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Thread: D200 powering off intermittently/unexpectedly

  1. #1
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    D200 powering off intermittently/unexpectedly

    For a while I've been having a problem with my D200. I've lived with it until now but it's getting so annoying and frequent now, so I'm searching for an answer.

    While using the camera it will just turn itself off - or rather, more accurately the flat battery icon will flash in the top screen. This happens with any of my 4 batteries, genuine and aftermarket, and also when using the genuine battery grip. I've read of possible battery voltage problems but I don't think it could be that with every battery showing the same symptom.

    Earlier in the year when I had the camera serviced by Nikon's Queensland agent they couldn't find any issues. They did a firmware update and cleaned contacts but the problem remains. It does this with either of my lenses fitted.

    I've also read that it could be a battery contact problem where the door doesn't push the battery up high enough to keep good contact. The same problem occurs though with the battery grip screwed in no matter how tightly too. It has been suggested to make a thin shim to glue inside the battery door to push the battery slightly higher and give a better contact, which sounds feasible but what would you do to increase the contact when the grip is being used as I can't shim it or screw it in tighter?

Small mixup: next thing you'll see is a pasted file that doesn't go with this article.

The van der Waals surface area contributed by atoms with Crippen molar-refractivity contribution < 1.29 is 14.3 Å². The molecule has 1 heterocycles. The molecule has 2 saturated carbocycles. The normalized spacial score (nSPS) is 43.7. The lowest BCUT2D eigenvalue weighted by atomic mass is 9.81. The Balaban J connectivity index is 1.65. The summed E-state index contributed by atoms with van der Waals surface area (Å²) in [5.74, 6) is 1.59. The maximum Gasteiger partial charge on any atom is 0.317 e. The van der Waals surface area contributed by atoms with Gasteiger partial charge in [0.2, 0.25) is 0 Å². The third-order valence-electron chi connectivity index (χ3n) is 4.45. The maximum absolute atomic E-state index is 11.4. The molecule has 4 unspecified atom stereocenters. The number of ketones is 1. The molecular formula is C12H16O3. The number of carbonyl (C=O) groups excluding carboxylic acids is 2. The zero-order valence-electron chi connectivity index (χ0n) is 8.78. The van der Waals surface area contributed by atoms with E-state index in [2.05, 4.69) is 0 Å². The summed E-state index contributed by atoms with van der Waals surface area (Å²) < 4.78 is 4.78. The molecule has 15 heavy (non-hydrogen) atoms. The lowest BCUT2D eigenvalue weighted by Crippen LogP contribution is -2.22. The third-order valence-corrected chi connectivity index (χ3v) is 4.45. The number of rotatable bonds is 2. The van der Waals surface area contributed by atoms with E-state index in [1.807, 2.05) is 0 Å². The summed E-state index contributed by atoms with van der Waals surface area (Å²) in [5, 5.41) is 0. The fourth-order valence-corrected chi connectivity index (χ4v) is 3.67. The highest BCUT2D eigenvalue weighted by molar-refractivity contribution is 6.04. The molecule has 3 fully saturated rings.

Has anyone else experienced this with their D200 or any other Nikon? If so what did you do to fix it?
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    Member DJT's Avatar
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    I had the same problem a few weeks back (it has only happenned once) & did a quick search on it the other day but didn't find any conclusive answers. So I'll keep an eye on this post.

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    A royal pain in the bum! arthurking83's Avatar
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    This sounds remarkably familiar!

    check what firmware they uploaded.

    See HERE for what the last firmware update was supposed to sort out!

    if they uploaded firmware v2.01 to your D200, then (technically speaking) this battery problem should have been 'fixed'.

    if the firmware version is v2.01, you could try to re-update it, and see if it helps?

    You can't hurt it, and from memory, if it doesn't work you'll get a message saying that the latest firmware is already installed or something to that effect.